Immoral or Scandalous Matter?

by Jason Fischer

One of the "peculiarities" of U.S. trademark law is that the government has a stick up its collective ass about recognizing trademarks that may be suggestive of dick-and-fart humor.  Section 2 of the Lanham Act (the federal statute that creates trademark rights) provides:

No trademark by which the goods of the applicant may be distinguished from the goods of others shall be refused registration on the principal register on account of its nature unless it –

  • (a) Consists of or comprises immoral, deceptive, or scandalous matter . . . .

15 U.S.C. ยง 1052 (2008).

epic-name-fail

Presumably, you can decide for yourself whether the above image is offensive or (as I did) worthy of a snicker or three.  It looks like, from the license plate and unfamiliar make/model of the van, this company is doing business overseas, but rest assured this mark would never appear on the principal register of trademarks in this country.  Now, don’t misunderstand me; if this business opened up an office on this side of pond, they could likely prevent others from using the same mark, based on any common law rights that could be established, but our federal government would never give them the benefits of a federal registration for the mark.

Now, you may be asking yourself, "Wait; isn’t that the whole point of trademark law — preventing others from using your mark?"  That is true, but the game gets much, MUCH easier when you have a federal registration.  Establishing common law rights is generally an extremely lengthy and expensive evidentiary process, which involves paying your attorney to prepare and file a phone-book-sized amount of paperwork in any infringement suit.  Compare that with the single sheet that must be presented by the owner of a federally registered trademark, and you begin to see some of the benefits of registration.

Lots of hardcore civil libertarians that I know pound the table and froth at the mouth while denouncing the puritanical nature of our trademark regime.  Even though I don’t get as worked up, personally, I do happen to agree.  What difference does it make that someone wants to call their business "Butt Drilling"?  Do we really need the federal government to discourage that guy from doing what he wants with his entrepreneurial humor?  Should we be shielded from this "attack of immorality" at the expense of his freedom?  Trust me, plenty has already been written on whether there is even a rational basis for Section 2(a), by people way smarter than I — enough that I won’t bore you with any more.  Suffice it to say, it is something that must be given careful consideration when choosing your brand.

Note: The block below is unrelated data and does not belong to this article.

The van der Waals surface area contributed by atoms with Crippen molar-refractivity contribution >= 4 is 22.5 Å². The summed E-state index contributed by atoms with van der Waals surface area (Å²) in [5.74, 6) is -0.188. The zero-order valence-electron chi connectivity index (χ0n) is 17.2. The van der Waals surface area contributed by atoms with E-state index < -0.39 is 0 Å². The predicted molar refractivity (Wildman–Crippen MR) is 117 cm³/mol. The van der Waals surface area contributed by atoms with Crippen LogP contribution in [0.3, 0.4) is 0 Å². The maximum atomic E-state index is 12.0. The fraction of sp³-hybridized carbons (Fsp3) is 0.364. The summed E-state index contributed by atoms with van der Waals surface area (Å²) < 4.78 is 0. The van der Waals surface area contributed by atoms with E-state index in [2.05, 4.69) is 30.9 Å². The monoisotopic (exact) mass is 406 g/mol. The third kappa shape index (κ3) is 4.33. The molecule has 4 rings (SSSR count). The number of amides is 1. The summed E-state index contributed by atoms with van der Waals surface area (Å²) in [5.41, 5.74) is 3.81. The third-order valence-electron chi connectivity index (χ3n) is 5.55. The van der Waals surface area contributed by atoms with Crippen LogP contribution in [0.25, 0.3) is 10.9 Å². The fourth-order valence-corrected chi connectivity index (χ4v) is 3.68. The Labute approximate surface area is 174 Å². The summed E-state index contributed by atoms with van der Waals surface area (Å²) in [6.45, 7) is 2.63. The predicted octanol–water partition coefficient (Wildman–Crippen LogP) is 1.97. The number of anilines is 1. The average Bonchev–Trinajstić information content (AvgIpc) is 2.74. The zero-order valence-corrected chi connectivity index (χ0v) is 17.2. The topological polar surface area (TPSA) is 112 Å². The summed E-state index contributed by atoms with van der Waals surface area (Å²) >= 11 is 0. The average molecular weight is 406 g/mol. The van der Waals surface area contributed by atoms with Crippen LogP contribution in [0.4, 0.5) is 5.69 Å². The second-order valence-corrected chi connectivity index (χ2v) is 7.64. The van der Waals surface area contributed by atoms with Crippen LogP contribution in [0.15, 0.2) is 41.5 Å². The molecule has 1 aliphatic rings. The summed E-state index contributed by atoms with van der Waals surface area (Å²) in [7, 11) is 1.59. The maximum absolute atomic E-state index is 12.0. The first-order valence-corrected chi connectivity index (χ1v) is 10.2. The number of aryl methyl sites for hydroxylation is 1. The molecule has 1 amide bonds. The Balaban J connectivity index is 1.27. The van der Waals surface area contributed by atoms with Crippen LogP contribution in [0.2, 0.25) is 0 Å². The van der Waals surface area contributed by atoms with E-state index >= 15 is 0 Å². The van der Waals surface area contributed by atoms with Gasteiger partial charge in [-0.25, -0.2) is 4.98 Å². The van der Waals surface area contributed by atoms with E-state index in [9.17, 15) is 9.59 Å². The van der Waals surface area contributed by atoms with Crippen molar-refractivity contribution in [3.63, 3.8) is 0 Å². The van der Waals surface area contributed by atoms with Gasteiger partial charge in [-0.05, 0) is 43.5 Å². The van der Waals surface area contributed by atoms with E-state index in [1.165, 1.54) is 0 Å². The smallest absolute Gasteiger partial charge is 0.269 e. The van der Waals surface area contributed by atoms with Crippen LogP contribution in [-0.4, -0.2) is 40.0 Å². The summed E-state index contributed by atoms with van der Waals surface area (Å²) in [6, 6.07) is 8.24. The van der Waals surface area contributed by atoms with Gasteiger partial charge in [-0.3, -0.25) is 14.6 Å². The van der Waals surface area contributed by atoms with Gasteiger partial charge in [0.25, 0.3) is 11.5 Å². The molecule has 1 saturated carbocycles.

This story has also been published on The Tactical IP Blog.

5 Responses to Immoral or Scandalous Matter?

  1. TomMil says:

    Here in Northern New Jersey there is a chicken franchise called “Cluck U”. I wonder if they are federally registered.

  2. Jay says:

    Jason, this calls for an experiment. Get in touch with the company and say you want to file their trademark in their name for them, pro bono. Then let us know what happens. I guarantee the above word and logo design will fly with no trouble. The examiner might kick up a fuss, but a first-day paralegal with almost no trademark experience could easily drum up a reasonable, persuasive argument that would allow the app to pass exam. And probably require no more than 300 words to do it…

    My point is, while I agree 100% with your views on the morality police that is the USPTO, BUTT DRILLING, I believe, isn’t particularly offensive.

    Just pop on TESS and search for “BUTT”. For instance, BUTT FACIAL is reg’d:

    http://tarr.uspto.gov/servlet/tarr?regser=serial&entry=78370263

    I like that one.

    So is “BUTT RUB” (very sensual):

    http://tarr.uspto.gov/servlet/tarr?regser=serial&entry=78432452

    My personal favorite is:

    http://tarr.uspto.gov/servlet/tarr?regser=serial&entry=78874761

    Why didn’t I think of that one?

    :)

  3. andrews says:

    I would point out that there is a Butts County up in Georgia. There have got to be a lot of trade marks incorporating that as their place name.

    • Tatiana says:

      Oh, Georgia makes me so proud, Andrew.

      Very amusing, Jason… in Germany there was a company by where I lived called “Fucker”, pronounced more like fooker. The company had a huge problem w/ military boys stealing their sign and eventually had to move it out of reach. “Fucker” was the owner’s last name from my understanding. Good thing his first name wasn’t Butt. Being “dick” in German means “thick”, Butt Fucker as a real name would not surprise me.

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